ps – I haven’t been on the blog since you redesigned it – it looks so nice – much more soothing on the eyes!

  6. says

    Hi Cara! I wanted to try contacting you privately, but since I’m not on Facebook, I hope this is ok. We are on Day 4 of GAPS Intro. We have already been able to introduce egg yolks and whites and ghee using the sensitivity test. My children, ages 6 and 7, are hating this diet. They are refusing the broth and soups, and I have resorted to using bribing and counting the bites techniques to get just a little into them. We have not left the house in four days, and our days have not been good. I’m ready for a good, easy-going day again. I was just wondering if you could offer any help. I am trying to progress through Intro quickly, but not too quickly. I hope to introduce avocado tomorrow, but I already know I’m going to be met with argument and refusal. Any help or advice you can give is welcome, if you have a chance. Thank you in advance!

    • Shauna says

      This post is probably way too late for Lindsey, but I thought I’d reply for anyone else with the same problem. My 8-yr-old son and I started the GAPS Diet 3 days ago. He, too, refused all soup and broth, and nothing I did would make him try them. After some research, I found that sensory perception issues are common with GAPS children, and in a test of wills, you WILL NOT WIN. I was advised to put my son on Full GAPS Diet, then I let him highlight all the foods on the ok list that he would agree to eat. He isn’t going thru the Intro right now, but he’s still doing the diet, with much less fighting and arguing. My house is at peace again, and I know that my son is not eating foods that would be harmful to him.

  7. says

    My family is always on the go and I love making homemade beef jerky. My recipe isn’t that “great” – I’m excited to try your version. Thanks for posting!

  8. Pam says

    Thanks so much! I tried it with some meat that was needing cooked very soon (a steak) and it was fabulous! I will do this again!

  9. Julie Sanders says

    Is it possible to do this in a low heated oven? My oven’s lowest setting is 170. Would that work? I’m eager to try this for my son, but I can’t afford a dehydrator right now.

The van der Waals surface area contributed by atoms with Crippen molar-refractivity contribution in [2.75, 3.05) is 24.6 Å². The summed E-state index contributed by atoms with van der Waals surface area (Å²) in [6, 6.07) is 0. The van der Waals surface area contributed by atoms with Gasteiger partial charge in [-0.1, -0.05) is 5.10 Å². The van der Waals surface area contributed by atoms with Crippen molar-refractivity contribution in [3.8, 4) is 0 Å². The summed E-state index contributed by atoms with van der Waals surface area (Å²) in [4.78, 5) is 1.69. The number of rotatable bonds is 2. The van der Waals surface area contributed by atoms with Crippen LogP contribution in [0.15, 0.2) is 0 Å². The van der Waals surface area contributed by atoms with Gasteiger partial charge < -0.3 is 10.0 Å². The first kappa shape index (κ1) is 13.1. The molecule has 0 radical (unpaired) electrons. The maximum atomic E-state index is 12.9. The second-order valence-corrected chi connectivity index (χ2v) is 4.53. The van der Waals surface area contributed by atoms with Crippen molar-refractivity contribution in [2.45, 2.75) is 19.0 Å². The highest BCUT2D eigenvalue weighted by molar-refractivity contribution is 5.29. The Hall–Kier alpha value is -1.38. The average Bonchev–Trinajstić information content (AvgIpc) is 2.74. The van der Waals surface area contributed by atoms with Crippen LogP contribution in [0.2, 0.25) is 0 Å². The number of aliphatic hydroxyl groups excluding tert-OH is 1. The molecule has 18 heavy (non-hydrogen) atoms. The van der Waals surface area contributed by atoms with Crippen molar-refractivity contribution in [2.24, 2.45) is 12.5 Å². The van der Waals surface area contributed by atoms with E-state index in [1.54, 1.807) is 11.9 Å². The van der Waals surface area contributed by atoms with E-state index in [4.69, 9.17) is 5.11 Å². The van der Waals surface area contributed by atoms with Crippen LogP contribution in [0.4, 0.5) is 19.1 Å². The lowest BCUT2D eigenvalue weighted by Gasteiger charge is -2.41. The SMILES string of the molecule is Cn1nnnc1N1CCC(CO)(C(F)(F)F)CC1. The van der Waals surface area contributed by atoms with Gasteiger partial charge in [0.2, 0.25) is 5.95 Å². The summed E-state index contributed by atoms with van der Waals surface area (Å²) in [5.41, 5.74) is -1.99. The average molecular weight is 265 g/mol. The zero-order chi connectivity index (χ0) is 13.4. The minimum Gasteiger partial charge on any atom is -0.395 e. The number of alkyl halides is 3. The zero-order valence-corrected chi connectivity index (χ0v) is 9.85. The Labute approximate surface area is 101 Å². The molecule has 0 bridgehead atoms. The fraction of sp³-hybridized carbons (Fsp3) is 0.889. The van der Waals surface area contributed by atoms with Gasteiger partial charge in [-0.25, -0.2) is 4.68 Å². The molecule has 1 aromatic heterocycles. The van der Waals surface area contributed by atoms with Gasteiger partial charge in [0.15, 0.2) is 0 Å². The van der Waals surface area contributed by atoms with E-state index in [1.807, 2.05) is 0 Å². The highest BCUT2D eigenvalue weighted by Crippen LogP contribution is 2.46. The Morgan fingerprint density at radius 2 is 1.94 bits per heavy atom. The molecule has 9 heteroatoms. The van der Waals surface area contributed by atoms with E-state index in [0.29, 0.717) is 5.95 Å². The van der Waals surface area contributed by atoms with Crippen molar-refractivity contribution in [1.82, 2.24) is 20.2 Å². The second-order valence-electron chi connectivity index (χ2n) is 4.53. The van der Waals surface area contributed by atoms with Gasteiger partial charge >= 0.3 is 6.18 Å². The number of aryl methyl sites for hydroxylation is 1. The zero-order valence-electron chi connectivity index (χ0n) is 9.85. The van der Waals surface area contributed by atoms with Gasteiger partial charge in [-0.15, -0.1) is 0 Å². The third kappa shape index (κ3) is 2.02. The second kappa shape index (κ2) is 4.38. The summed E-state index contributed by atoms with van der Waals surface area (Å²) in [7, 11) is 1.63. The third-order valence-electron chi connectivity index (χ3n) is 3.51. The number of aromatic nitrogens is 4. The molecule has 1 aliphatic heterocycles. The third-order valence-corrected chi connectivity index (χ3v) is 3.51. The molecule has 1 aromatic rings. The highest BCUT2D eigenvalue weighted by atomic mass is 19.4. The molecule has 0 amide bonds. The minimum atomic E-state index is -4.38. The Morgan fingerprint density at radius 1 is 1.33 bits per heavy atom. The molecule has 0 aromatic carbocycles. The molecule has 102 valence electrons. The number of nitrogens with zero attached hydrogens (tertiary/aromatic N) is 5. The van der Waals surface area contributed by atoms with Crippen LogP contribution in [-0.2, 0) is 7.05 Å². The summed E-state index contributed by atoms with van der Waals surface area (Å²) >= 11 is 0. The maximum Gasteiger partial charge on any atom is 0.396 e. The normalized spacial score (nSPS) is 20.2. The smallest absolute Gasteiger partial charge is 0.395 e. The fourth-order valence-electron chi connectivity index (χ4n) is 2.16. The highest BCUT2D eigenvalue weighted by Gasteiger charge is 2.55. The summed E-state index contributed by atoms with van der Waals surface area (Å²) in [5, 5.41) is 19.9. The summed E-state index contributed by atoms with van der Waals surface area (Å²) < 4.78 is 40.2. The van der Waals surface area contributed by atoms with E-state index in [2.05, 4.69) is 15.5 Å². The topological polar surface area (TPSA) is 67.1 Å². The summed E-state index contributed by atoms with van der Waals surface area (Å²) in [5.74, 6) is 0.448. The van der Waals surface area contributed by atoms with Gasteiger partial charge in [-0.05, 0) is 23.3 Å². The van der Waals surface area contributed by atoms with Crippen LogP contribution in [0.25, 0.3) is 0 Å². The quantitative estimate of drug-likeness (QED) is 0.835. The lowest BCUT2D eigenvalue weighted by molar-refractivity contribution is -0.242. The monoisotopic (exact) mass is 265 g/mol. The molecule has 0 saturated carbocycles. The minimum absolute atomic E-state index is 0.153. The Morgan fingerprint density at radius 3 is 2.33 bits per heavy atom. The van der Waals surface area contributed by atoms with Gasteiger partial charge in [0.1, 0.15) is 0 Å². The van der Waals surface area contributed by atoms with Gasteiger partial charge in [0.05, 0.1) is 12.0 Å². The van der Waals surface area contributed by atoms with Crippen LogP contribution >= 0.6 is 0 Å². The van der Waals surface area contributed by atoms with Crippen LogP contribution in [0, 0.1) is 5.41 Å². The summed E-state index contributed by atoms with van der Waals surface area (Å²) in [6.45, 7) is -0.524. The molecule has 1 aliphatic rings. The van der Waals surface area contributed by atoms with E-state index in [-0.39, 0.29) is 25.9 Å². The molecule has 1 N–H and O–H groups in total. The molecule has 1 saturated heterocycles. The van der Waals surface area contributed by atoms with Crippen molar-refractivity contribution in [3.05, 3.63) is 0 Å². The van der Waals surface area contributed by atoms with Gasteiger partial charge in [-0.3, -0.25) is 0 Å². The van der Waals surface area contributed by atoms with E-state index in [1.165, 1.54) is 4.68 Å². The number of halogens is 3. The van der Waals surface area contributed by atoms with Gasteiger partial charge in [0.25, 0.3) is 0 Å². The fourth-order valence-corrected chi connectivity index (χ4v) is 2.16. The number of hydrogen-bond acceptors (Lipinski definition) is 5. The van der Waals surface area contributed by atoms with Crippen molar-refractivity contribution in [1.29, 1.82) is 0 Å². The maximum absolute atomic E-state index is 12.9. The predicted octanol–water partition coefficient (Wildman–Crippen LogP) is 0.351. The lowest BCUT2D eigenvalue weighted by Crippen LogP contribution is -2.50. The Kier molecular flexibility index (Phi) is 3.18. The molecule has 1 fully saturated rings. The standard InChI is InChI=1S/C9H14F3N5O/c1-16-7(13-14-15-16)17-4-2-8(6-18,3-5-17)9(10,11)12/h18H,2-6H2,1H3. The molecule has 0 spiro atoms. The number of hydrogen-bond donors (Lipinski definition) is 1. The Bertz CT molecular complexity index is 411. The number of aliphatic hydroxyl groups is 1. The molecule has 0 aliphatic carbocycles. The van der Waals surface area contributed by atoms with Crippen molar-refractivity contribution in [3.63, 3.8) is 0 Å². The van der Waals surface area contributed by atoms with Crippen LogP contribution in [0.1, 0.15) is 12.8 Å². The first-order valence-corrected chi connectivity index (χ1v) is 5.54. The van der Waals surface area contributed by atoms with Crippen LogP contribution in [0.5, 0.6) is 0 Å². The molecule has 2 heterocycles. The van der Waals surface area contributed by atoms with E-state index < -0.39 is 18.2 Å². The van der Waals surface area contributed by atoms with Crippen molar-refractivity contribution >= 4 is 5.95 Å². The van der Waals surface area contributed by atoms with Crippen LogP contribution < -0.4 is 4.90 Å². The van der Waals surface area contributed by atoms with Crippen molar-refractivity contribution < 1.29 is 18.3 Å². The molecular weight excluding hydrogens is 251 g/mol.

10. Celeste says

    Here’s a thought. My mother-in-law had some jerky made from ground beef. Any thoughts on that? Could you just mix in the marinade and use a jerky “squirter”? She said to use the jerky packet from the store. Well, I obviously couldn’t do that. So I’ve been looking for an alternative.

    • erin says

      Substitute chopoed raisins for sodium nitrite for preserving the jerky made with ground beef. The Oregon State Food Science department used 10% raisins and found it was preferred to store bought nitrite preserved jerky in flavor and texture.

  11. Melanie says

    What cut of roast works best for this? I’ve got 1/4 of a grass fed cow in the freezer and have been making jerky with hamburger but haven’t tried any sliced meat yet as I don’t know which cuts to use. thanks!

    • eli says

      try a few maybe? if it works with hamburger which is the roughest crap all mashed up then it will work with any other cut i would assume. since they are all better than whats used in burger meat.

  12. Alina says

    Like Melanie, I would also like to know what roast is best (shoulder, round etc.) or maybe it does not matter?
    Thank you.

    • Anne says

      I live in Australia my butcher slices topside roast into thin slices for me. It is imperative you remove all fat before you dehydrate the meat as the fat won’t dry & it will not store. I have done it 4 times now & this marinade would have to be the best I have ever tasted.

  13. Kylee says

    I have used this recipe quite a few times now and we live it! I’ve found that sliced cube steak makes for the best jerky and I’ve never had to worry about gristle or fat. It is very easy to cut when partially frozen, just make sure to cut against the grain.